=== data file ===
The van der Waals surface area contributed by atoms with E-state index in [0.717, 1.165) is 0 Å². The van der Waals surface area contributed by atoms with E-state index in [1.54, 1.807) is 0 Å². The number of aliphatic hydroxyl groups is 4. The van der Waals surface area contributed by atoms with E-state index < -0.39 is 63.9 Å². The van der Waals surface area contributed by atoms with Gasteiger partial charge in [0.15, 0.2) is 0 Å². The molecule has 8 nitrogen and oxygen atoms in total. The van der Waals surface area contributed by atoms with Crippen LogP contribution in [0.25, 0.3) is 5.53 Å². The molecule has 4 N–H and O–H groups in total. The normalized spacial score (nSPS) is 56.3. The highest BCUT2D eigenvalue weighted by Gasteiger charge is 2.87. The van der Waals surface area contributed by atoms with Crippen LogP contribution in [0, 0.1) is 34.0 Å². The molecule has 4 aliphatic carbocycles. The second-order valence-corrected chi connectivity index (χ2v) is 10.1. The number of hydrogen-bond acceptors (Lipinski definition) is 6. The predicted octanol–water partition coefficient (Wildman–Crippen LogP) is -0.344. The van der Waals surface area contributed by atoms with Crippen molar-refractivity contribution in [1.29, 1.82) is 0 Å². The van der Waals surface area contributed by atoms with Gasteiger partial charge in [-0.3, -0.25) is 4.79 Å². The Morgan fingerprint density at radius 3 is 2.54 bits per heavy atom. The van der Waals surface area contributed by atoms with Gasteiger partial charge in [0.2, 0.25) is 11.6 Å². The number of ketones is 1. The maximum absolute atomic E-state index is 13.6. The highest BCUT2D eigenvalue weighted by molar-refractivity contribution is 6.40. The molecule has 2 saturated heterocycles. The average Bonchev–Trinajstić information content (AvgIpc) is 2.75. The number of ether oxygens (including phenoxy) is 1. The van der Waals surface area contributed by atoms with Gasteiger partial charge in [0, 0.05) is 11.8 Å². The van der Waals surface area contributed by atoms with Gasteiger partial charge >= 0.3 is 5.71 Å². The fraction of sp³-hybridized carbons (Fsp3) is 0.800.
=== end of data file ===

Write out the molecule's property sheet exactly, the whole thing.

The van der Waals surface area contributed by atoms with E-state index in [0.717, 1.165) is 0 Å². The van der Waals surface area contributed by atoms with E-state index in [1.54, 1.807) is 0 Å². The number of aliphatic hydroxyl groups is 4. The van der Waals surface area contributed by atoms with E-state index < -0.39 is 63.9 Å². The van der Waals surface area contributed by atoms with Gasteiger partial charge in [0.15, 0.2) is 0 Å². The molecule has 8 nitrogen and oxygen atoms in total. The van der Waals surface area contributed by atoms with Crippen LogP contribution in [0.25, 0.3) is 5.53 Å². The molecule has 4 N–H and O–H groups in total. The normalized spacial score (nSPS) is 56.3. The highest BCUT2D eigenvalue weighted by Gasteiger charge is 2.87. The van der Waals surface area contributed by atoms with Crippen LogP contribution in [0, 0.1) is 34.0 Å². The molecule has 4 aliphatic carbocycles. The second-order valence-corrected chi connectivity index (χ2v) is 10.1. The number of hydrogen-bond acceptors (Lipinski definition) is 6. The predicted octanol–water partition coefficient (Wildman–Crippen LogP) is -0.344. The van der Waals surface area contributed by atoms with Crippen molar-refractivity contribution in [1.29, 1.82) is 0 Å². The van der Waals surface area contributed by atoms with Gasteiger partial charge in [-0.3, -0.25) is 4.79 Å². The Morgan fingerprint density at radius 3 is 2.54 bits per heavy atom. The van der Waals surface area contributed by atoms with Gasteiger partial charge in [0.2, 0.25) is 11.6 Å². The number of ketones is 1. The maximum absolute atomic E-state index is 13.6. The highest BCUT2D eigenvalue weighted by molar-refractivity contribution is 6.40. The molecule has 2 saturated heterocycles. The average Bonchev–Trinajstić information content (AvgIpc) is 2.75. The number of ether oxygens (including phenoxy) is 1. The van der Waals surface area contributed by atoms with Gasteiger partial charge in [0, 0.05) is 11.8 Å². The van der Waals surface area contributed by atoms with Gasteiger partial charge >= 0.3 is 5.71 Å². The fraction of sp³-hybridized carbons (Fsp3) is 0.800.